Inner workingsDeborah Koons Garcia’s feature film, “Symphony of the Soil,” attracted about 200 people for its North Dakota premiere on June 18 at the historic Fargo Theatre.
By: Mikkel Pates, Agweek
FARGO, N.D. — Deborah Koons Garcia’s feature film, “Symphony of the Soil,” attracted about 200 people for its North Dakota premiere on June 18 at the historic Fargo Theatre.
The showing of the 2012 film was a fundraiser for the Foundation for Agricultural and Rural Resource Management and Sustainability of Medina, N.D. Garcia was accompanied by Fred Kirschenmann of Ames, Iowa, who started organic farming at Kirschenmann Farms of Medina, which he still operates. He also founded FARRMS and organic certification companies.
“Soil is the protagonist of our planetary story,” Garcia tells Agweek. “Soil is a living organism. It’s resilient up to a point, but you can kill it and it won’t come back. We have abused it, and have lost a lot of topsoil. If we continue farming the way we are, we’ll be out of topsoil in 30 years. That’s the scary message.”
The movie uses watercolor animation and some purchased microphotography to bring soil alive. The film drew applause from an audience that included a variety of ages and farmers, including some organic and some conventional farmers and scientists.
First, a primer
Garcia created a 104-minute movie that is a combination of fact and emotion — experts offering a primer on soil science in an exotic Norway glacier and in explosive Hawaii volcanic locations. It ends by connecting the soil to “big ideas” — climate change, water, feeding the world and its spiritual aspect.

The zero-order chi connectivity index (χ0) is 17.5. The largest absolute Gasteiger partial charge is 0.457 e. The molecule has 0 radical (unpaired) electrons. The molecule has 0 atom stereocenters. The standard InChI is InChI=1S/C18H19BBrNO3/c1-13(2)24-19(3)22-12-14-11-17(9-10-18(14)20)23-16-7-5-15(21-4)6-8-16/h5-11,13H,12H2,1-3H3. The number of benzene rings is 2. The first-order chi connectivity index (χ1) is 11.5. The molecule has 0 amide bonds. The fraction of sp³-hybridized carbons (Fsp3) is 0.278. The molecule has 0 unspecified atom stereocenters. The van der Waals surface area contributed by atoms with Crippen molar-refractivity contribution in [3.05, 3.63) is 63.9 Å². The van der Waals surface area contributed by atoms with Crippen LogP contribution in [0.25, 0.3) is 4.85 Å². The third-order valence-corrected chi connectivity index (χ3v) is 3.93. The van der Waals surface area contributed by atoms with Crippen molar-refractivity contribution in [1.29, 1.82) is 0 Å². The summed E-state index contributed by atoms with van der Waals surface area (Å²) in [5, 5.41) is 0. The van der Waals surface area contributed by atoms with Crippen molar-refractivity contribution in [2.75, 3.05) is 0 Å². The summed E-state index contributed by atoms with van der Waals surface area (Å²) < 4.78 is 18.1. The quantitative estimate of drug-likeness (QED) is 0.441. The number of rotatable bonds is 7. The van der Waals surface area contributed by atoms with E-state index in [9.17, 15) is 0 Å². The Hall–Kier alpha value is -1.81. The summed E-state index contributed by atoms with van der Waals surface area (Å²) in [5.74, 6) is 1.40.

The movie treats such practices as genetic modification, herbicides and tillage — all of the standards of conventional agriculture — with suspicion. It elevates practices such as no-till farming, which has been aided by herbicides. Garcia never interviews experts from the conventional side of agriculture, which she says was her choice.
Kirschenmann, sometimes referred to as the “father of sustainability” for U.S. agriculture, is often a national speaker on organic farming and sustainability and played a prominent commentary role in the film.
Garcia says she met Kirschenmann in 2001, when Garcia was making an earlier movie, “The Future of Food,” which was released in 2004. Garcia describes it as the “go-to film” that “explains what genetic engineering is, patenting, patenting life.” She says the issues about “super weeds and using more chemicals than less” are still developing.
It was very clear “The Future of Food” was “pro-organic, or pro-sustainable and pro ‘as few chemicals as possible,’” Garcia says. She says she could have tried to balance the ideas and cleverly come out on her side of the issue, but she decided to be an advocate straight-away.
“Everybody said I should interview Fred about agriculture in general, and how things are working — corporate versus more independent agriculture,” Garcia says. “They said he was a national treasure.”
Praise for NRCS
Kirschenmann says the agricultural industry has done “what we told them to do,” to produce food fast, efficiently and cheap, and for maximum economic return. He praised the U.S. Department of Agriculture’s Natural Resources Conservation Service for recent initiatives to shift farmers toward more sustainable practices.
Kirschenmann says the arts — including Garcia’s new movie — could help people imagine a future in which agriculture will have to change. “You can’t see the ‘Symphony of Soil’ and continue to see soil as just dirt,” Kirschenmann says.